The GoPro Max is a followup to the Fusion, GoPro’s first 360-degree camera. But it’s the first I’d be happy to recommend to the average action camera shopper.
GoPro has lowered the price, made the camera easier to shoot with and, frankly, far more useful. When you don’t need to shoot 360-degree footage, the Max works like a Hero 8 Black. Familiar action camera fields of view are at your fingertips.
The GoPro Max doesn’t display nearly the same image quality as the Hero 8 Black. However, stabilisation is superb and GoPro has managed to turn its 360-degree camera from a geeky curiosity into the most fun camera in its range.
GoPro Max design – Non-replaceable lenses means using the lens caps is a must
The size of the unit is one of the most important changes between the Fusion and the Max. The latter camera is significantly smaller than the GoPro Fusion, which results in making the Max far more accessible.
At 10mm less wide, 6mm shorter and 15mm thinner than the Fusion, the Max is similar in size to the Hero 8 Black, but half a head taller. It remains palm-sized, and looks far less out of place than a Fusion when, for example, mounted to a bike helmet.
Handling the Max does feel different to a standard GoPro, though. The convex lenses on each side are vulnerable, and perhaps more likely to become damaged at home, or on the way to a shooting location, than they are during capture.
You can largely just throw a normal GoPro in a rucksack; I wouldn’t recommend doing so with a Max. GoPro does include a couple of lens caps in the box – but they’re easier to lose than a TV remote control. Nevertheless, they’re essential to keeping the optics scratch-free. These lenses are non-replaceable, so you’ll have to take care.
Actually using the Max is headache-free. It has built-in mounting fingers, so a separate mounting case isn’t required; just some form of mount or stick. It’s water-resistant, too, if not quite to the same level as the Hero 8 Black.
The GoPro Max is certified to a 5m depth; the Hero 8 Black to 10m. But it’s important to understand what this means in real terms. Water-resistance refers to the pressure of water a device can handle, so while the Max may be okay at a depth of 5m, it won’t (according to the stats) hold up at 5m depth with motion.
Judging by Garmin’s more in-depth recommendations at these same specifications, the Max can handle surface-level swimming and snorkelling, but shouldn’t be used for high-speed water sports. This model isn’t much use for underwater shooting anyway, thanks to visual aberrations resulting from the way the lens reacts to the refraction of light through water.
A 360Bubble is one solution. It’s an acrylic globe in which you mount your 360-degree camera. But it’s big and costs £200. Those wanting to take some video during a snorkelling holiday are better of with a GoPro Hero 8 Black; it shows how amazing underwater 360-footage can probably look with the right equipment.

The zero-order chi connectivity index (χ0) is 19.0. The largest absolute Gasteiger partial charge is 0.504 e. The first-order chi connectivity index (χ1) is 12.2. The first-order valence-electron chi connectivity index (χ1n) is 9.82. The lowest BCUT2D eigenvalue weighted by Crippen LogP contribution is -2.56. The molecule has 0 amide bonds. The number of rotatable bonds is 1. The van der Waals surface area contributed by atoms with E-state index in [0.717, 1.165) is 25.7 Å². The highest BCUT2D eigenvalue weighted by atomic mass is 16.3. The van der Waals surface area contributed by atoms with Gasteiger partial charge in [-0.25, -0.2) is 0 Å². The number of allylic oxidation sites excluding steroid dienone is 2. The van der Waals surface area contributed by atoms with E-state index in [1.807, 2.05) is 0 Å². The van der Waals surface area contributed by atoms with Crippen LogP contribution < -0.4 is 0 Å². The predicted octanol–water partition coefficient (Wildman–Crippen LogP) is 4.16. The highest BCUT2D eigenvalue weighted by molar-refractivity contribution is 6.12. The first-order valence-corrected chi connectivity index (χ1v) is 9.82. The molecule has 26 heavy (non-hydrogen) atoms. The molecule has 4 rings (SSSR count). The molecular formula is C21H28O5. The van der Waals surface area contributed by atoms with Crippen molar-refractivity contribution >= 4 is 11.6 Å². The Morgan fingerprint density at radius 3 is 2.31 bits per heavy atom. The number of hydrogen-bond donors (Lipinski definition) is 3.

All the other basics of the Max are on point. You can move and replace the battery without having to unmount the camera, thanks to a side-loaded battery compartment. Plus, it uses a USB-C cable to charge — most likely the same as your phone if you own a recent Android.
GoPro Max display – A decent LCD panel that provides a good view of your footage
The dual lens style may be a scratch hazard, but it also means you can use the Hero with the screen pointing either way. You get the vlog-friendly style of the DJI Osmo Action, without needing two screens.
This is a 2in touchscreen. Much like the GoPro Hero 8 Black, the chunky borders give you the sense it could be significantly larger in the same case. However, it’s easily big enough with which to confidently compose, and the LCD panel goes bright enough to stand out on brighter days.
My particular Max displays some noticeable backlight bleeding towards the top, and the resolution isn’t super-high. But it does its job well, and the experience is much enhanced by the work GoPro has put into the software.
For example, you get to see the software stabilisation in action in the preview feed, providing a much greater sense of what you’ll see when it comes to the final result.
GoPro Max interface – Navigating the UI shouldn’t prove difficult
The GoPro Max’s interface is also fairly simple. Left and right swipes on the touchscreen, or presses of the side Mode button, switch between photo, video and time-lapse modes.
A little icon at the bottom-left cycles between the “360” and “Hero” modes, which determine whether the Max uses one lens or two.
Those who want to be more specific about frame rates and resolutions will need to get to grips with the big interface change for this generation: presets. These determine not just the field of view, the resolution and frame rate, but also “pro” specifics such as the min and max ISO, and what button shortcuts you see on-screen.